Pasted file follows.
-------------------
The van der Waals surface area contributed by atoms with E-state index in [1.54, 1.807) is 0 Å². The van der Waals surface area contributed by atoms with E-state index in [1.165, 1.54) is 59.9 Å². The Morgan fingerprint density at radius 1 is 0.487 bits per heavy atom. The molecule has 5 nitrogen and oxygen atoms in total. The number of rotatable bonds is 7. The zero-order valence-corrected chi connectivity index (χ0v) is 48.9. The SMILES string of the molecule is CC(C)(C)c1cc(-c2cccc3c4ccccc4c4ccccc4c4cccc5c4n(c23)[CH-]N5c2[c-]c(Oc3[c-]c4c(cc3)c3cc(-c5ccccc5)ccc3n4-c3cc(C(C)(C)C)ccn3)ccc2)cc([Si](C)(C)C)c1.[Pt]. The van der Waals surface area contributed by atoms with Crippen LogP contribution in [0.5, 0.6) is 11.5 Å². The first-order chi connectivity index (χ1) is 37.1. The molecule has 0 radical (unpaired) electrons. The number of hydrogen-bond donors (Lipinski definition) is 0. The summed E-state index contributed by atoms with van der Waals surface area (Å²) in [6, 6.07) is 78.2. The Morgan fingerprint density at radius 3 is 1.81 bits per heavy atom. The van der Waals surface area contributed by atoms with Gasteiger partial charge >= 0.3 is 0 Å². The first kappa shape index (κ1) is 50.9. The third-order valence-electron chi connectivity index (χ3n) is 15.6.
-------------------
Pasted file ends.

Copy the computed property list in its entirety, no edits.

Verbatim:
The van der Waals surface area contributed by atoms with E-state index in [1.54, 1.807) is 0 Å². The van der Waals surface area contributed by atoms with E-state index in [1.165, 1.54) is 59.9 Å². The Morgan fingerprint density at radius 1 is 0.487 bits per heavy atom. The molecule has 5 nitrogen and oxygen atoms in total. The number of rotatable bonds is 7. The zero-order valence-corrected chi connectivity index (χ0v) is 48.9. The SMILES string of the molecule is CC(C)(C)c1cc(-c2cccc3c4ccccc4c4ccccc4c4cccc5c4n(c23)[CH-]N5c2[c-]c(Oc3[c-]c4c(cc3)c3cc(-c5ccccc5)ccc3n4-c3cc(C(C)(C)C)ccn3)ccc2)cc([Si](C)(C)C)c1.[Pt]. The van der Waals surface area contributed by atoms with Crippen LogP contribution in [0.5, 0.6) is 11.5 Å². The first-order chi connectivity index (χ1) is 37.1. The molecule has 0 radical (unpaired) electrons. The number of hydrogen-bond donors (Lipinski definition) is 0. The summed E-state index contributed by atoms with van der Waals surface area (Å²) in [6, 6.07) is 78.2. The Morgan fingerprint density at radius 3 is 1.81 bits per heavy atom. The van der Waals surface area contributed by atoms with Gasteiger partial charge >= 0.3 is 0 Å². The first kappa shape index (κ1) is 50.9. The third-order valence-electron chi connectivity index (χ3n) is 15.6.